A big problem (another one) with coming off benzodiazepines is the tiny tablets that only come in big doses. This meant that the only way I could get a small enough increment was to dissolve a tablet in alcohol and tip a fraction of it away. It was very complicated, not very accurate and basically just DON’T DO IT THIS WAY! A benzobrain can be so sensitive even a couple of mls of vodka is just not a good idea. Some people use jewellers scales to try and measure such tiny tiny bits of benzo – it is not easy, especially when you’re going through withdrawal at the same time.  I carried on in this manner for a few weeks thinking I was doing great. Occasionally the clinic would call me to check in and I’d just lie and say I was staying at the same dose that they were prescribing. I wasn’t proud of the deception but what choice did I have? I either waited until I was forced to drop the dose dangerously fast by them, or lied to try and do it in a slower, what I thought was a safer manner. Needs must when the Devil drives and benzo withdrawal is one hell of a ride.

After a few weeks I noticed that my neighbours were playing their music too loud and when my mum visited she just wouldn’t shut up or use an ‘inside voice’ like…ever. What I didn’t realise that this was the start of the neuro sensitivity and it was to get much worse. I think it was a normal reaction to think everyone around you is loud and inconsiderate rather than realise that it’s your brain that just can’t cope with anything. That it wasn’t in fact the neighbours playing random music at all hours but the start of my auditory hallucinations.

My sleep, well you can’t call it sleep, got worse and worse.  I actually got to the point where I was lucky to get 20 mins at about 10.30am and I thought that I was going to lose my mind completely. People would tell me that ‘you fall asleep and kind of drift off’ and its ‘perceived sleep loss’ as people can’t live that long without sleep. Anyone who has been through intense withdrawal will join me in a big eye roll to that statement. I’m pretty sure you can’t fall asleep and not realise it when you’re literally pacing around the house all throughout the night. I’d also get the advice to do more and not nap. Another eye roll to that. You can’t nap it’s like you’re totally exhausted you can hardly think straight but you’re on high alert, totally wired. Could you take a leisurely ‘nap’ with a psychotic killer screaming that they’re going to skin you alive, chop you into pieces and eat you as soon as they manage to break the door down? No, didn’t think so. That’s what it feels like. Yes it turned out, my ‘safe way’ that I researched online wasn’t working either – imagine that, shock horror!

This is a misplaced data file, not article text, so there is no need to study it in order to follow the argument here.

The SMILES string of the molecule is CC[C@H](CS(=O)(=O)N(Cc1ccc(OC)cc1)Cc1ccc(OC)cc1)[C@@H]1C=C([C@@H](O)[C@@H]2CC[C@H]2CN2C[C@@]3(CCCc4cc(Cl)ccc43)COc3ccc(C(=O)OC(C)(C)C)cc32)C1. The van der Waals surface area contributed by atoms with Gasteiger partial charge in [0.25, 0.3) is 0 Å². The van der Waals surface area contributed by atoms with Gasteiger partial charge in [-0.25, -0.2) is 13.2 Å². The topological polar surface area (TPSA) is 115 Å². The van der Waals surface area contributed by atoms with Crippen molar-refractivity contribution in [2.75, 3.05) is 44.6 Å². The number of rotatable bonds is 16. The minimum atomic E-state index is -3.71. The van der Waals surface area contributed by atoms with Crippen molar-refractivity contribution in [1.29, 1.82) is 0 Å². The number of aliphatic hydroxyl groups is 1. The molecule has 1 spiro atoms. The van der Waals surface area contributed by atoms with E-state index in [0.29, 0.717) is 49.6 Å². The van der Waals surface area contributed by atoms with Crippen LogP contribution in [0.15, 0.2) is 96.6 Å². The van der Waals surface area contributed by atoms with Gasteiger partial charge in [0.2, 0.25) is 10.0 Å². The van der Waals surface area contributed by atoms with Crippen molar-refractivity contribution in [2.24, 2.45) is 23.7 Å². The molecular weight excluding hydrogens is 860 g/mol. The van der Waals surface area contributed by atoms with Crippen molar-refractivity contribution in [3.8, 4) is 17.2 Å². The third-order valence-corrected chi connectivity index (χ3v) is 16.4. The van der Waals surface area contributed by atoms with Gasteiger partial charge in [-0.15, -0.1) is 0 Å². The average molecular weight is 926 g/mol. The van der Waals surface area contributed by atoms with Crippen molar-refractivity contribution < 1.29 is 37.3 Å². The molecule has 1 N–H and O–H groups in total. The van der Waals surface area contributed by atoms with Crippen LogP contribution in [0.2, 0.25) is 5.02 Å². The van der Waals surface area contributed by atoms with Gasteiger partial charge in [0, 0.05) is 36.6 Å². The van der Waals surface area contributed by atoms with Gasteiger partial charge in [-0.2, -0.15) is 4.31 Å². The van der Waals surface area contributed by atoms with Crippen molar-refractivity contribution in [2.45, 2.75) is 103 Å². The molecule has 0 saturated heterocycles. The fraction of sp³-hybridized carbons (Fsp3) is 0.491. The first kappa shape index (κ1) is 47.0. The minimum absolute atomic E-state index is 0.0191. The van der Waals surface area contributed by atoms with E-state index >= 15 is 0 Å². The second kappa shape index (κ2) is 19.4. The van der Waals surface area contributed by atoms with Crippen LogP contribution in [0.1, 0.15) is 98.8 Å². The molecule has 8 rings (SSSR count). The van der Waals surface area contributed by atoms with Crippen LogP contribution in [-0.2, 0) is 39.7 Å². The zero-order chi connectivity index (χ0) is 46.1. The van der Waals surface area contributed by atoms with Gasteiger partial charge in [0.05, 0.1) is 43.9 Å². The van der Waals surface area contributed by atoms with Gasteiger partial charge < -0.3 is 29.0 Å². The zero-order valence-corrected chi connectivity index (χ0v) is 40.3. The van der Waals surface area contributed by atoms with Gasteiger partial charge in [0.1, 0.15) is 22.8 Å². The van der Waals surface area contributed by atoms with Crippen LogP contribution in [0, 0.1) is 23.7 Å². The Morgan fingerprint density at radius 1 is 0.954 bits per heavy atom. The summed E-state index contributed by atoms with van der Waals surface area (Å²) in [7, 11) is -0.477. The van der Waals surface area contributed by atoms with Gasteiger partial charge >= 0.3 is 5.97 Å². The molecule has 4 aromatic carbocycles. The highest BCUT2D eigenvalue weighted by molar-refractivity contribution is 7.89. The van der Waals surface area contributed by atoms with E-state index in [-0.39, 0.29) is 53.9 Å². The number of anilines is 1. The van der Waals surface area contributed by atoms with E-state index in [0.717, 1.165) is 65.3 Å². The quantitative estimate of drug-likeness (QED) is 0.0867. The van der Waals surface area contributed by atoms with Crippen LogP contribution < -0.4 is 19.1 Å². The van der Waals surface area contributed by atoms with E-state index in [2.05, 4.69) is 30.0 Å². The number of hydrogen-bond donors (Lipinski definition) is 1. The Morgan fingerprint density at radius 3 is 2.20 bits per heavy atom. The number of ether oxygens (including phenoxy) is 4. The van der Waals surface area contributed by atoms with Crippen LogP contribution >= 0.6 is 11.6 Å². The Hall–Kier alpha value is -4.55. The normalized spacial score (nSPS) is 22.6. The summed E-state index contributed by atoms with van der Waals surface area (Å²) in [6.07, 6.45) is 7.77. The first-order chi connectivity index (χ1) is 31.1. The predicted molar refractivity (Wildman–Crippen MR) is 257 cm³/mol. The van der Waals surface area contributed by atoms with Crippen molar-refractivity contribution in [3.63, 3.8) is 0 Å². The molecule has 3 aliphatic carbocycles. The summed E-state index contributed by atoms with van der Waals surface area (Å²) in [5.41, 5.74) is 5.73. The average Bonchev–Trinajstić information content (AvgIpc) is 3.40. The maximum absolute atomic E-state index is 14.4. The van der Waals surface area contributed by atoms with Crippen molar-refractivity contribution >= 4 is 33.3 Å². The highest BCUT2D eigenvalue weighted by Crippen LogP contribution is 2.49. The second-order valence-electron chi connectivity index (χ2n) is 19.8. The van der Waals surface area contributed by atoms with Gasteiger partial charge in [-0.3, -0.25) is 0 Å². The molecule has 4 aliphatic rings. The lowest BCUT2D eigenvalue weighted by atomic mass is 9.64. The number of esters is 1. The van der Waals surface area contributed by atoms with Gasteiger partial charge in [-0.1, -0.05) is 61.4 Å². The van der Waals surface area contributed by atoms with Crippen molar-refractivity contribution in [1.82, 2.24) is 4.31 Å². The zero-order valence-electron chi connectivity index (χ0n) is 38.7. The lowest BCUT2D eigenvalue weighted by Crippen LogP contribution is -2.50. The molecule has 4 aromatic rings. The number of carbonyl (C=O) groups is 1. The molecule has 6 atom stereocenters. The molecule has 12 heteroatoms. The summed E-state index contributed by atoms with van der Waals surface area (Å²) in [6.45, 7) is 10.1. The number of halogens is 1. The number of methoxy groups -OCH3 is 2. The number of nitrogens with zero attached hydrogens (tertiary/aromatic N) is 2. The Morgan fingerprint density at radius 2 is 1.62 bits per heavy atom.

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2 Comments to

“Simply winging it with the help of Google – because that’s never a recipe for disaster!”

  1. Avatar August 25th, 2021 at 9:24 am Emma Says:

    Just catching up with your blog Sues and sending you love x

  2. Avatar August 28th, 2021 at 12:58 pm Susan Cartwright Says:

    ha ha thanks for continuing to read my ramblings. Hopefully I’ll write more positive news one day, you never know 😉

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Who am I?

Was – independent, intelligent (with plenty of dizzy moments), successful, busy, funny (depending on how much Prosecco I and the people around me had!), quite stressed out but overall happy, without even realising how lucky I was.

Now  – ? just a mess really! I was diagnosed with Migraine Associated Vertigo (MAV) eight years ago when my life changed dramatically. It’s a variant of migraine that means I feel dizzy and tired nearly all of the time. If I try and do anything ‘normal’ this sparks of vertigo which gradually gets worse and worse until I pass out unless I lie down for hours, sometimes days. What this means is I spend 90% of my time in bed in a quiet dark room. Normal activities like shopping, walking, going anywhere bright or busy, the cinema even visiting friends who have patterned wallpaper or a gravel drive is a nightmare!

I’m continually trying new medications, all of them with quite nasty side effects (worsening of vertigo, weight loss, hair loss and sense of humour loss to name but a few) to try and find the magic one that will work for me. Fingers crossed the one I’m on now will work, time will tell.

A good friend set up this website so I could become a ginger whinger. No I’m kidding, so people can understand what I’m going through and maybe it would help me to have a bit of a rant. I have quite a dark sense of humour, I think that’s the only reason I haven’t gone completely bonkers! I clearly don’t have the most exciting of lives but I live in a small village with some entertaining characters and I’m always having blond moments (I blame the meds but I’ve always been a bit dappy!). Who knows I may even get better, and I can assure you life will be filled with amazing adventures then!

Scrap that! After zillions of Consultants all saying that they know what’s wrong with me and that they can get me better. Endless drugs and procedures I was finally Diagnosed with Chronic Lyme which was great – until I find out that nobody in the UK has a clue how to treat it. That complicates things some what 😉